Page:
It's pretty clear that black has some severe back rank vulnerability through the hole at g7, and closing off the king's access to d7 would bring ruin. The knight is right there to do the job with 28. Ne5!, and if 28...dxe5, then the rook seals it off with 29. Rd1.
Black may be able to escape mate, but not without hemorrhaging material.
|May-17-07|| ||MostlyAverageJoe: <nimzo knight: <mostly average> escape on c6 can be tackled by Qf3+ kb6 rb8+ ka5 Qa3>|
There is a black rook on b7, so rb8 won't do any good. All that happens is you end up chasing the black king around c6, c5, and b5, with Bc4 and Rc7 helping it to hide. Example:
28. Rg8+ Kd7 29. Ne5+ dxe5 30. Rd1+ Kc6 31. Qf3+ Kb5 32. Rb1+ Kc5 33. Qe3+ Kc6 34. Rc1+ Bc4 35. Qe4+ Kc5 36. Rc8+ Rbc7
click for larger view
Put the sequence up to the first Kc6 into any decent program and try to win with the white ...
|May-17-07|| ||Helios727: <simsan>: That is why the black king needs to be driven to d7 first by Qh8+. That way the rook on d1 takes the queen on d6 with check. White can follow with g3 to avoid a back row mate.|
|May-17-07|| ||Helios727: So far even the best of these variations leave white with a Q+R and black with R+R+B. Only a 1 point difference. Is it good to resign when it is that close?|
|May-17-07|| ||unferth: <Helios727: So far even the best of these variations leave white with a Q+R and black with R+R+B. Only a 1 point difference. Is it good to resign when it is that close?>|
It can be reduced to Q v. R + B via Peligroso Patzer's line above. either way, though the material difference is slight, black has a naked, vulnerable king in the center, and he's a mere IM playing a top 10 GM. it's just a matter of time.
|May-17-07|| ||aazqua: "he's a mere IM playing a top 10 GM" While true this isn't a reason. Similar logic woudl suggest that he resign at move 1. Stick with the obvious argument which is that white is up QR to RRB with balck's shattered pawns and white's connectors on the king side. An IM should beat a GM with those advantages.|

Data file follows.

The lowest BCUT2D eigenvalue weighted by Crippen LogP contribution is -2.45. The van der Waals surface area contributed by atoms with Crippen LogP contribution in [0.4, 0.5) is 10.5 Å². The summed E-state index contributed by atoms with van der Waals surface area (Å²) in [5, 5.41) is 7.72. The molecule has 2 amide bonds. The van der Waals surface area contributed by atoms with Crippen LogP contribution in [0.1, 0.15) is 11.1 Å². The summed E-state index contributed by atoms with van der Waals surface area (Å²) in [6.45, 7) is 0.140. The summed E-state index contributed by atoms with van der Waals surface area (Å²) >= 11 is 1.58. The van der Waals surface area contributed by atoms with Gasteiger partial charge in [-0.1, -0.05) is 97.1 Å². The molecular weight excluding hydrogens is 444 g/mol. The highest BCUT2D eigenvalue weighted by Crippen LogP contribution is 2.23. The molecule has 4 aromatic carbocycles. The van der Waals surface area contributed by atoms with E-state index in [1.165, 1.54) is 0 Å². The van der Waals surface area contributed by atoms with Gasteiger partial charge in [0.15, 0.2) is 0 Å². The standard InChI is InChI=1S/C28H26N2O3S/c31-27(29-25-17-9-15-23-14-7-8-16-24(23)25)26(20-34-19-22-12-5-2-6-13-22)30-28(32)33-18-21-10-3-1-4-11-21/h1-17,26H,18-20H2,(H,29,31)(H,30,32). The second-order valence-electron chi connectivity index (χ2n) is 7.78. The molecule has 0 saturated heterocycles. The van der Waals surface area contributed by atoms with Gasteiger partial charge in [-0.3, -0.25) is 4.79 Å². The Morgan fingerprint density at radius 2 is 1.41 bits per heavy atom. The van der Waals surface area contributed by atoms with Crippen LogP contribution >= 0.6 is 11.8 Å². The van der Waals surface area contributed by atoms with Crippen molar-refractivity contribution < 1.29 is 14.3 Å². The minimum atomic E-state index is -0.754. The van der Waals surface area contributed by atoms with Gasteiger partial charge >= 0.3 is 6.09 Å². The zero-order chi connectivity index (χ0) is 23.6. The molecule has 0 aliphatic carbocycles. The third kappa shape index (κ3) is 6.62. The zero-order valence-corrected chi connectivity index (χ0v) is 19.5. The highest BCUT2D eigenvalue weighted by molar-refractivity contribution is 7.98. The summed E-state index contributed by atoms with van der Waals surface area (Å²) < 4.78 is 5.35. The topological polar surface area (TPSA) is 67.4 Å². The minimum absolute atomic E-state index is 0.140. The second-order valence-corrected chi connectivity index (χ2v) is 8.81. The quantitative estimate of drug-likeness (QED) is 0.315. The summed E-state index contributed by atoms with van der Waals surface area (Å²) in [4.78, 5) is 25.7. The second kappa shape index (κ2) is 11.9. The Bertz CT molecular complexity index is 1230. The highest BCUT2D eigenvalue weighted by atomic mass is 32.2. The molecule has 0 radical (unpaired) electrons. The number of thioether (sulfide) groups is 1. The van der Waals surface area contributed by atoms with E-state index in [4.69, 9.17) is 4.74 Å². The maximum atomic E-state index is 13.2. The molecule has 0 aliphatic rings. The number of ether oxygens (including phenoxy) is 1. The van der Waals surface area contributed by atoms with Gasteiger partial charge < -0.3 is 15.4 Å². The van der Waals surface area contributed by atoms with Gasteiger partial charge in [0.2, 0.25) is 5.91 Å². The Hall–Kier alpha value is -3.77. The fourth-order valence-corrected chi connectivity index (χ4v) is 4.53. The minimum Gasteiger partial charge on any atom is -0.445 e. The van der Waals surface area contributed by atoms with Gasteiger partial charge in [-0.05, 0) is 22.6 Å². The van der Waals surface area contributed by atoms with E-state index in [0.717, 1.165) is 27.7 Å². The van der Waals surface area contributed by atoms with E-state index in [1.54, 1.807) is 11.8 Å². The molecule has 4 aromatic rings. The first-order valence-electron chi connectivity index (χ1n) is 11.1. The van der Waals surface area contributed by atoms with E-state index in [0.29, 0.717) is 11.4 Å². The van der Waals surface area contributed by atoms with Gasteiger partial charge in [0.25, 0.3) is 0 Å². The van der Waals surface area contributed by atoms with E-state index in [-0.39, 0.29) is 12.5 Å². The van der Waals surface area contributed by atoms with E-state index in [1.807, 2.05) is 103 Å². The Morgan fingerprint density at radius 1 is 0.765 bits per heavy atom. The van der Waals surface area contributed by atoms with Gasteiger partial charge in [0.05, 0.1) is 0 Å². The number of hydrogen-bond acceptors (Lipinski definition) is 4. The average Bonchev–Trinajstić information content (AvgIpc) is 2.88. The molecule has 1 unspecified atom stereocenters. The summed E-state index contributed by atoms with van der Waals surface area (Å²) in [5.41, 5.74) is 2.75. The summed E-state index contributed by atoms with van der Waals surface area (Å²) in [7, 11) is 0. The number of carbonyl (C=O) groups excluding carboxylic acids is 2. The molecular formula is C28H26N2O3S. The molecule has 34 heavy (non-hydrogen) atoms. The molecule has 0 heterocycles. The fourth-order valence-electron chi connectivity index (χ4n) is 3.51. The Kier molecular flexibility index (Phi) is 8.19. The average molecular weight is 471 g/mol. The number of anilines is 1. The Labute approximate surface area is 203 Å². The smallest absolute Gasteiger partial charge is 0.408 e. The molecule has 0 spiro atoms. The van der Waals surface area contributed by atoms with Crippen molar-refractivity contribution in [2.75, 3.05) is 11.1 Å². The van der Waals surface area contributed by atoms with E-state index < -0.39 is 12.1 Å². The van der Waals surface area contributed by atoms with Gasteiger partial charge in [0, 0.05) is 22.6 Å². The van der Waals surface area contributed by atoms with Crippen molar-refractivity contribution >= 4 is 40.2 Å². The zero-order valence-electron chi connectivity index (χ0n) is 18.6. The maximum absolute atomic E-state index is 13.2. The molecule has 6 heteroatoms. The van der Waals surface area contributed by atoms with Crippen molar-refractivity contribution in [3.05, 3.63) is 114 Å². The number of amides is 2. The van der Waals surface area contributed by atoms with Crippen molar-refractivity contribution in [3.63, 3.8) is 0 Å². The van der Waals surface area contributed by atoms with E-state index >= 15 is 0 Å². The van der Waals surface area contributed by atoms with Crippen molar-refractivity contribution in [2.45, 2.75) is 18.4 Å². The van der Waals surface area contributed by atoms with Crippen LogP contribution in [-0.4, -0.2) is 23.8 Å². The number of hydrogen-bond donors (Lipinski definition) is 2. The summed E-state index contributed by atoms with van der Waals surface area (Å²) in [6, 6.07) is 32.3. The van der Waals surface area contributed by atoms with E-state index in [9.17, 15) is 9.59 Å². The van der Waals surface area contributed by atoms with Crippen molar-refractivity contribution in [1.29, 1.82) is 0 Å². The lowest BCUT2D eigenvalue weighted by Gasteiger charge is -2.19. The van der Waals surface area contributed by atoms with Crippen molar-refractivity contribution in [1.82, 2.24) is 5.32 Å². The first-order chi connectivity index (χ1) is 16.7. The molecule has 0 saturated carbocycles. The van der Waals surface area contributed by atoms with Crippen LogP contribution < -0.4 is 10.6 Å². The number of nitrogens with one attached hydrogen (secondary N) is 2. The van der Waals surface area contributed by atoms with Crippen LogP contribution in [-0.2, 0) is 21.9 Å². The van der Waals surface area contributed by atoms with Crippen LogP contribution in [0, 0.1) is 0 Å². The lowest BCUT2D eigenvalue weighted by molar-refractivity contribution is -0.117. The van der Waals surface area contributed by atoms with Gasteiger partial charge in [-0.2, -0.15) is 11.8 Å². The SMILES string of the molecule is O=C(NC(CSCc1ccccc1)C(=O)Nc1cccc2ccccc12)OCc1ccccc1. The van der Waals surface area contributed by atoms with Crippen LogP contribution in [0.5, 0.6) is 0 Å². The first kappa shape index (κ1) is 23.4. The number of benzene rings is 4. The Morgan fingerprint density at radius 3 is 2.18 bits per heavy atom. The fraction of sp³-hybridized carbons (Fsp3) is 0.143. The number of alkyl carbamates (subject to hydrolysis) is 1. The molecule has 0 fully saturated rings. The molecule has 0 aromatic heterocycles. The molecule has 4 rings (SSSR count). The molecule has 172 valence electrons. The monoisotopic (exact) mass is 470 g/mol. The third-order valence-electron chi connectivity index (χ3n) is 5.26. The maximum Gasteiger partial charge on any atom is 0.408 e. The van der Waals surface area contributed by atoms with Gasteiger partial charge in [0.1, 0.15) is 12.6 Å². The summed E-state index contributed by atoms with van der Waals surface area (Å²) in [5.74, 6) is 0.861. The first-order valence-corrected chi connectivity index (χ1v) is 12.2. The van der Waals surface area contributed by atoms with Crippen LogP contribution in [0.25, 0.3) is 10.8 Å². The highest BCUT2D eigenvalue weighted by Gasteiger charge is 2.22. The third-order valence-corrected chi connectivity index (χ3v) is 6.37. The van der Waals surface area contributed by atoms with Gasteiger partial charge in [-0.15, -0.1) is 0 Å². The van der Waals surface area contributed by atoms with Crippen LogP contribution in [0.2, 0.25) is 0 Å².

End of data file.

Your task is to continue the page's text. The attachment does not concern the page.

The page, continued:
|May-17-07|| ||unferth: unferth: <aazqua: "he's a mere IM playing a top 10 GM" While true this isn't a reason. Similar logic woudl suggest that he resign at move 1. Stick with the obvious argument which is that white is up QR to RRB with balck's shattered pawns and white's connectors on the king side. An IM should beat a GM with those advantages.>
sure, an IM probably beats a GM with those advantages ... but that's not the case here. it's the reverse and then some--a super GM holding those advantages over an IM. there's nothing wrong with recognizing context; if you're playing up 300 ELO points in a badly inferior position, you can resign with a clear conscience regardless of the piece count.|
|May-18-07|| ||Richard Taylor: < goodevans: Got it pretty quick, but then it was rather easy for a Thursday.|
Perhaps someone needs to send the CG.com guys a calendar so they know what day it is. They seem to be all over the place with the puzzle difficulties this week!>
I didn't even see this move - I thought it was one of the most difficult I have seen! But I was concentrating on trying to make Rg8+ or Qh8+ win...followed by the knight sac - this is one of the most brilliant problems I have seen - very clever by Timman.
The idea is clear and should be "obvious" but the idea of cutting off the king and then causing resignation by a knight move and then a "quiet" rook move is exquisite. You must be a very strong player.
|May-18-07|| ||fm avari viraf: White managed to get back the Black in the center with some threats & the only way to continue the attack is to open up the d-file, hence 28.Ne5 looks more logical & strong. Of course, after 29.Rd1 White should definitely win but maybe not immediately. So Black wisely resigns to preserve his energy for the next encounter. < Thanks to Mr Daniel Freeman for posting my real avatar >|